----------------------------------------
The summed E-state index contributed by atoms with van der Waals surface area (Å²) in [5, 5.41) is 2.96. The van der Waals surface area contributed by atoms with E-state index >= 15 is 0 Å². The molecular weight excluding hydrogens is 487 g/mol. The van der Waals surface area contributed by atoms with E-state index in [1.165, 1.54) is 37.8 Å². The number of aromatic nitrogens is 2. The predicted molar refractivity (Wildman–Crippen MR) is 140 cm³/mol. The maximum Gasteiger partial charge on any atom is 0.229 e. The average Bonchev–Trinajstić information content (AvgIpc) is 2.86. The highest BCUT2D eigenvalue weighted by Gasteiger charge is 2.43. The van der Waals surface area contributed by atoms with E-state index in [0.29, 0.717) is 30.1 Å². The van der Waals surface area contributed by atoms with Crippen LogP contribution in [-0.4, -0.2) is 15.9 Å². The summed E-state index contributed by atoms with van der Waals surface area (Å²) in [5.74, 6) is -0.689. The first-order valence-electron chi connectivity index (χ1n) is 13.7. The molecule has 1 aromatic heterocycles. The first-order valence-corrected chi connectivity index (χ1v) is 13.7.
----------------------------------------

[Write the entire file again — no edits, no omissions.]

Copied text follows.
The summed E-state index contributed by atoms with van der Waals surface area (Å²) in [5, 5.41) is 2.96. The van der Waals surface area contributed by atoms with E-state index >= 15 is 0 Å². The molecular weight excluding hydrogens is 487 g/mol. The van der Waals surface area contributed by atoms with E-state index in [1.165, 1.54) is 37.8 Å². The number of aromatic nitrogens is 2. The predicted molar refractivity (Wildman–Crippen MR) is 140 cm³/mol. The maximum Gasteiger partial charge on any atom is 0.229 e. The average Bonchev–Trinajstić information content (AvgIpc) is 2.86. The highest BCUT2D eigenvalue weighted by Gasteiger charge is 2.43. The van der Waals surface area contributed by atoms with E-state index in [0.29, 0.717) is 30.1 Å². The van der Waals surface area contributed by atoms with Crippen LogP contribution in [-0.4, -0.2) is 15.9 Å². The summed E-state index contributed by atoms with van der Waals surface area (Å²) in [5.74, 6) is -0.689. The first-order valence-electron chi connectivity index (χ1n) is 13.7. The molecule has 1 aromatic heterocycles. The first-order valence-corrected chi connectivity index (χ1v) is 13.7.